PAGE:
Even the quickest of tours through the Microsoft Developer Network portal shows that the vendor continues to promote traditional testing methodologies to measure .Net application performance under the most ideal conditions. Case in point: the use of predictive analysis to measure the number of transactions and estimated load conditions to approximate performance of .Net production systems.
But in the real world, it is often difficult for system architects to manage the performance of .Net applications that interact with many external resources, including Web services, databases and composite applications. For instance, companies that are using business process management orchestration engines that interact with .Net applications sometimes run into serious performance limits that are difficult to predict. Often, one developer group ends up blaming the other because runtime data is hard to analyze.
Even if only .Net code is used on Web and application tiers, Microsoft's testing measures are only useful when predicting peak loads under normal testing scenarios.
Ultimately, a true measure of performance is based on real user throughput, a condition that is typically beyond the control of the IT staff. To gain a true understanding of application performance by measuring real user experiences and production conditions, CRN Test Center engineers recommend using Symphoniq's TrueView, which is a .Net and J2EE diagnostic tool for managing Web applications.
On the server side, TrueView uses agents to track and collect .Net application performance data. Every server tier receives an agent with the exception of database servers. Performance bottlenecks on the database tier are picked up by the agents running on application tiers, since an application tier is firmly connected to the database tier by code.
The TrueView suite also collects data throughput from external components such as Web services by analyzing .Net stack calls. This technique also can be used when tracing applications that connect to enterprise middleware such as Tibco's BusinessWorks and SAP's NetWeaver.
TrueView also can identify components calling non-managed APIs. This boundary can be extended if the external applications run on J2EE. As long as TrueView's agents have access to .Net and J2EE stacks, component instances can be traced through their entire hierarchy. Both TrueView's J2EE and .Net agents have the same monitoring capabilities.
More on Symphoniq TrueViewTo manage the agents, Symphoniq provides a stand-alone Management Server that collects and processes realtime data from each .Net tier. The Management Server usually is installed on a separate computer from the agents to minimize data contention and improve application performance. On small applications, the Management Server can be installed on Windows desktops.
Unlike tracing tools that bind to application code, the TrueView agents do not affect applications directly. Instead, the agents collect information from .Net runtime binaries. On systems with high performance demands, the agents use about 2 percent to 4 percent of a .Net's runtime throughput. The agents' performance is negligible when deploying the application with load balancing and other clustering techniques.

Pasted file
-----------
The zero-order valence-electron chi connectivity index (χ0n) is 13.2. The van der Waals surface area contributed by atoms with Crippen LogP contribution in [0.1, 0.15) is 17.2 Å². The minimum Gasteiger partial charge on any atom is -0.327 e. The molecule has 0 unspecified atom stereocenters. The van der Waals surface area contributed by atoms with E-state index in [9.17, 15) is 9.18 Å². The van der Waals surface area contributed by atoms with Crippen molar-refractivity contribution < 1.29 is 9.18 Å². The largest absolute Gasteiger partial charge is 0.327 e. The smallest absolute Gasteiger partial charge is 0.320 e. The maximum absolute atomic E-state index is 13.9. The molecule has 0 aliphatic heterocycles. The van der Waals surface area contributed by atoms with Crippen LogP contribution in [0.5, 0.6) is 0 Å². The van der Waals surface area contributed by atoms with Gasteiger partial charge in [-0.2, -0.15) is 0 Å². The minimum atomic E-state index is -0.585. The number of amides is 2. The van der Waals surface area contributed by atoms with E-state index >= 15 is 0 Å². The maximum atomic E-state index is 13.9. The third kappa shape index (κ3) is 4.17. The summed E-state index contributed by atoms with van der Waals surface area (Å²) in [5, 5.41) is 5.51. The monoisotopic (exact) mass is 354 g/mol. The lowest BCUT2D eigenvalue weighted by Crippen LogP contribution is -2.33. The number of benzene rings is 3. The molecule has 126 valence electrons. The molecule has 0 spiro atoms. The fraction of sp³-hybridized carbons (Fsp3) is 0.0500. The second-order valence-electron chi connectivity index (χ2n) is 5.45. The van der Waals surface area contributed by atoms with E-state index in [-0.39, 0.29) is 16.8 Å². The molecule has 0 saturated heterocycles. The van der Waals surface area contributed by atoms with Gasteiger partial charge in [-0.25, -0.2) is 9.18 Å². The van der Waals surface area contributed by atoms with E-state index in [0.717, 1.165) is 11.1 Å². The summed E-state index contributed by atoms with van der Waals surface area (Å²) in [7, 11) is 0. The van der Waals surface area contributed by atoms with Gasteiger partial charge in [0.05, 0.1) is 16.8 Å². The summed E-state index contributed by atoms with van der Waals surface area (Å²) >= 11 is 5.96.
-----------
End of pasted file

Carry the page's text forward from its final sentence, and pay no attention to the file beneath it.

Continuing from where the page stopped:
TrueView's Management Server uses a simple Web-based dashboard console to monitor all .Net activities on a network. The dashboard simplifies the monitoring process by dividing application artifacts into business groups. Administrators can set up business groups by the types of products and applications that require monitoring. When creating a group, administrators have to use regular expressions to collect artifacts. Each collection of application artifacts is represented by a set of URL patterns that link to a part of a Web site. For instance, the URLs can point to individual products on a Web store, Web pages and even large sections of a Web application.
The agents also track realtime performance data. Through the management console, administrators can view maximum Web page responses, page errors per second and the total number of errors. The console also provides graphs for non-technical managers.
Once errors have been detected, developers can take over by jumping into a historical mode in the management console to view more detailed execution intervals. In addition to page statistics, TrueView also can correlate server statistics such as memory utilization and CPU performance with application performance degradation.
By digging deeper into application diagnostics, developers can also view performance metrics across each tier for every application instance invoked by end users. Developers can use these measures to quickly find where a delay or error occurred.
Because TrueView produces data from each tier, developers can differentiate between Web page latency, a Web server response and a slow browser page rendering. In addition, TrueView can trace .Net call trees and identify classes and methods that are causing delays or errors. The tool also can trace parameters that are passed between components and database instances.
TrueView uses Microsoft's SQL Server Reporting Services to build reports. Since the data is collected into a SQL Server database, the reporting engine opens the door for solution providers that want to build custom reports.
As a test suite, Symphoniq's TrueView is ideal because it does not affect source code. During performance testing, the tool can track test transactions from beta users and generated traffic loads, so TrueView is also ideal when testing systems.